News and Commentary Archive

Explore recent scientific discoveries and news as well as CLBB events, commentary, and press.

Mission

The speed of technology in neuroscience as it impacts ethical and just decisions in the legal system needs to be understood by lawyers, judges, public policy makers, and the general public. The Massachusetts General Hospital Center for Law, Brain, and Behavior is an academic and professional resource for the education, research, and understanding of neuroscience and the law. Read more

Free Will: Is Your Brain the Boss of You?

Scientific American Blogs | June 30, 2014 | Mark Fischetti

Philosophers have debated for years whether we deliberately make each of the many decisions we make every day, or if our brain does it for us, on autopilot. Neuroscientists have shown, for example, that neurons in the brain initiate our response to various stimuli milliseconds before we’re even aware that we’re taking such an action.

This heady debate has hit a very practical road in the past decade: whether individuals who commit crimes are actually responsible for them. Lawyers have argued in court that if the brain determines the mind, then defendants may not be responsible for their transgressions.

Michael Gazzaniga, director of the SAGE Center for the Study of Mind at the University of California, Santa Barbara, is at the forefront of the research into free will, and its implications in courtroom trials and in the expectations of different societies. His thoughts and proclamations are captured in an engaging video called Free Will, created by Joseph LeDoux, a well-known expert on the emotional brain at New York University. The video is the second in a series he is putting together with director Alexis Gambis called My Mind’s Eye. (The first episode featured Ned Block on the mind-body problem.)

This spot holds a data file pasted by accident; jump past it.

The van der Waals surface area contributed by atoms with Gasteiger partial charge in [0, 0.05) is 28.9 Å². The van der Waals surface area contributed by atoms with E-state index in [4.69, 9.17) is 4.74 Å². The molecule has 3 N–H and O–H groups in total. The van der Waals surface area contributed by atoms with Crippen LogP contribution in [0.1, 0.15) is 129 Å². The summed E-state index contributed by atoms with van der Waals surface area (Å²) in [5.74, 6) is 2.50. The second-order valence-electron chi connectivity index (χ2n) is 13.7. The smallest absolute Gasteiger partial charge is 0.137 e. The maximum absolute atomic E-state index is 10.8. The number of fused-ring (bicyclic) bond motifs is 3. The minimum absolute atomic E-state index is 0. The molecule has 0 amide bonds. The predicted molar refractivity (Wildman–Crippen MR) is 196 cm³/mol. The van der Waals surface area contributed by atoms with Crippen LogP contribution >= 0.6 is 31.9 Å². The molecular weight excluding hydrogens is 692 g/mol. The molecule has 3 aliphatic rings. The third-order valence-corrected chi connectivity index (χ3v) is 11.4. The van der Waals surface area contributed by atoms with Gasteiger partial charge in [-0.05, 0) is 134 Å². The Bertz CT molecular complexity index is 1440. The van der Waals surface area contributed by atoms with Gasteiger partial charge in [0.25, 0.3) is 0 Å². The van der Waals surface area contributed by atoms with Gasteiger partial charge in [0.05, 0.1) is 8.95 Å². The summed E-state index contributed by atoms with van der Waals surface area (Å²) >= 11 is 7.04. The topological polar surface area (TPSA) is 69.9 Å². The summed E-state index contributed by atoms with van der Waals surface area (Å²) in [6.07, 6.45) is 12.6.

Read the rest of the article and view the video on Scientific American Blogs, or read more about Michael Gazzaniga here.

When Pain Lingers

By Frank Porreca and Theodore Price | Scientific American Mind | September 2009

Imagine you are a doctor treating a patient who has been in nearly constant pain for four years, ever since the day he sprained his ankle stepping off a curb. Physical therapy only briefly dulled the agony. Painkillers were not much better, and the most effective drugs made your patient exhausted and constipated. He is now depressed, sleeping poorly and having difficulty concentrating. As you talk with him, you realize that his thinking also seems impaired. Your exam confirms that the original injury has healed. Only pain and its consequences remain—and your options for helping this man are running out.

This scenario plays out every day in doctors’ offices around the world. Fifteen to 20 percent of adults worldwide suffer from persistent, or chronic, pain. Half the primary care patients who develop a chronic pain condition fail to recover within a year, according to surveys conducted by the World Health Organization. Common causes of such unrelenting discomfort include physical trauma, arthritis, cancer, and metabolic diseases such as diabetes that can damage nerves. In many cases, however, the pain’s origins are mysterious. Continue reading »